It’s not special, but it is an entertaining lark. I can see why people latched on to what I originally assumed was going to be a waste of time when I first heard about it a few seasons ago. It’s on par with Raiders Of The Lost Ark and The Mummy as far as adventurers/historians tales go, that much is certain. Nothing really stood out, National Treasure is a well put together adventure that I enjoyed, I guess that’s all I needed. National Treasure is also, surprisingly enough, my first exposure to Diane Kruger, while decent can’t say I saw much reason for any hoopla yet.
Face/Off (1997, John Woo, United States Of America) ***
So incredibly stupid and over the top, but so awesome because of both those things. I’ll be honest, the script has moments that are made cool by the actors, but it’s mostly shitty and the plot is asinine. Somehow John Woo is able to move beyond what sucks about Face/Off and deliver great action. Face/Off remains my only exposure to Mr. Woo, and I’m still not sure if his artistic violence works beyond a bit of fun, but it sure was a lot of fun in Face/Off. I don’t think the violence, as artistic as it was, would have mattered if not for the performances of John Travolta and Nicolas Cage. Those two men ham it up to the extreme, I had a ball watching them try to out-ham one another, and the faces Cage makes throughout the movie are sublime in a way that few things are.
Hawaiian Vacation (2011, Gary Rydstrom, United States Of America) ***1/2
A new Toy Story short that ran before Cars 2, it’s slight but it’s hilarious. Hawaiian Vacation also has a surprising emotional center, Ken is an easy character to like and that helped draw me into the emotion. Hawaiian Vacation is littered with the characters I grew up with being just as funny as always, looking just as great as always, and telling another story that I enjoyed getting to see.
Cars 2 (2011, John Lasseter & Brad Lewis, United States Of America) ***
It’s not the best Pixar, but Cars 2 is far from the blight upon cinema that most are making it out to be. It’s funny, but I wouldn’t call it hilarious, it opts for the easy joke a few too many times to be hilarious. It looks gorgeous, the various locales pop off the screen and the vehicles that populate the world of Cars 2 are lovingly detailed. The story is very slight, but that’s not really a problem because this is a straight adventure film from Pixar, it isn’t trying for any greater message or to touch on some larger theme. Cars 2 is Pixar’s attempt at doing a raucous adventure film, and while not perfect they do a good job. The biggest problem most people have with the film is probably Mater, and while I can understand not liking Larry the Cable Guy I do really like him as Mater, his sweet innocence is still welcome in Cars 2.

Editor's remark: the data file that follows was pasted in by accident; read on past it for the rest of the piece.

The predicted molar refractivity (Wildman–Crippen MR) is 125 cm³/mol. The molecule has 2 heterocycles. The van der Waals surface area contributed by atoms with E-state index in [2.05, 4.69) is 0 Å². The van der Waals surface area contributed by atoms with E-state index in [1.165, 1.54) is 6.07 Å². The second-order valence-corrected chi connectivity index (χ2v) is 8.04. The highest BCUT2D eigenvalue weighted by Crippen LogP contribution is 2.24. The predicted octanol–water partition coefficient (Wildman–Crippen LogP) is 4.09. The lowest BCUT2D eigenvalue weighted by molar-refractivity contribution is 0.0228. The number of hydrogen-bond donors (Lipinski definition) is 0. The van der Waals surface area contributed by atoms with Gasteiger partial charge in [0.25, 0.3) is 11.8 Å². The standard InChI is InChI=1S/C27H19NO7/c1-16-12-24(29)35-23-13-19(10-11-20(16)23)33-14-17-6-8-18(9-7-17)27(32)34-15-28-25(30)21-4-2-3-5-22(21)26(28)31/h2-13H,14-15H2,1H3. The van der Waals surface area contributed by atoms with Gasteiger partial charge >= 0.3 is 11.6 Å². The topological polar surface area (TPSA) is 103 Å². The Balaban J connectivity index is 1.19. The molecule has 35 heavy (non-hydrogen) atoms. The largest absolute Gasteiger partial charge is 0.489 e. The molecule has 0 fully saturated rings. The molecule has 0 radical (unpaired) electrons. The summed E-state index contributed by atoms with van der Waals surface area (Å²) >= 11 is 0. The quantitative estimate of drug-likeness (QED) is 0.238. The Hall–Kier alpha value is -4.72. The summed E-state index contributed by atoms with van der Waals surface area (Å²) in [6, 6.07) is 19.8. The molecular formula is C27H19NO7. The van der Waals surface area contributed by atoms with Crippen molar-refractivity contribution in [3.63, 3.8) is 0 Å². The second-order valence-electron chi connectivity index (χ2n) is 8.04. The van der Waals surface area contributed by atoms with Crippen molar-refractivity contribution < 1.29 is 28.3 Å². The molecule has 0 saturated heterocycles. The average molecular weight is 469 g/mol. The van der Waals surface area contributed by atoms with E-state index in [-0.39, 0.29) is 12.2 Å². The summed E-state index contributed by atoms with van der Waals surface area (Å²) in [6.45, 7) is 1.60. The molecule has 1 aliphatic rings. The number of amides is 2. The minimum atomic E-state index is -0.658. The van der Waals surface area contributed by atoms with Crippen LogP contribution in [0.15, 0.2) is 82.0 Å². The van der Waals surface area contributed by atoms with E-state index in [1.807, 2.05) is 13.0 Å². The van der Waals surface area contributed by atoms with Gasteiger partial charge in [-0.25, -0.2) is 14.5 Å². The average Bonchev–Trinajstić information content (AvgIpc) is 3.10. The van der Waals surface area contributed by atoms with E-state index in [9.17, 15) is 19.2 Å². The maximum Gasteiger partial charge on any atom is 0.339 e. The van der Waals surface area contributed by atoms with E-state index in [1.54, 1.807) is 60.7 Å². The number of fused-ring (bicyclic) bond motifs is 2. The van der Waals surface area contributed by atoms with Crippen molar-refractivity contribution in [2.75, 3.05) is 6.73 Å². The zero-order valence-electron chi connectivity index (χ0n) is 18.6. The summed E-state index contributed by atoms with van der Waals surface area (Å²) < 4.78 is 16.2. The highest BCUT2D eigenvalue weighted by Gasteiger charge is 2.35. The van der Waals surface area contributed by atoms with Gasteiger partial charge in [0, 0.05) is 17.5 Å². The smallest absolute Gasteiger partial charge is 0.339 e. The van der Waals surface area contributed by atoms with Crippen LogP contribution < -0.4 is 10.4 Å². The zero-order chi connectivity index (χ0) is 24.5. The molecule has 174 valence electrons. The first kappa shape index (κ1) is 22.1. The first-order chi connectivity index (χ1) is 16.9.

Green Lantern (2011, Martin Campbell, United States Of America) **
I love the idea behind the character of Green Lantern, that should be enough to let you know why I was so disappointed in the film Green Lantern. Character wise the film gets it all wrong, opting for a version of Hal Jordan that I couldn’t connect to, a version that I never bought as the greatest hero in the universe. The story is the real problem though, it’s super predicable and thus super boring as well. I knew what was going happen five minutes before it happened, and I’m not some super sleuth so that’s a problem. The CG was problematic as well, it’s more miss than hit, and at key moments it’s very clearly CG looking as opposed to real looking. Green Lantern should have been great, instead it’s a big disappointment.
A good week overall, sure there were some misses, but I liked more than I didn’t like and that’s a good week. Cars 2 and Hawaiian Vacation continued the tradition of strong outings from Pixar, John Woo made me giddy with Face/Off, and a toaster managed to entertain me. Movie of the week honors go to Enchanted, I liked that movie more than I thought I would, it’s a buried gem if I ever saw one. That’s it for this week, check back in next week for more of my blathering!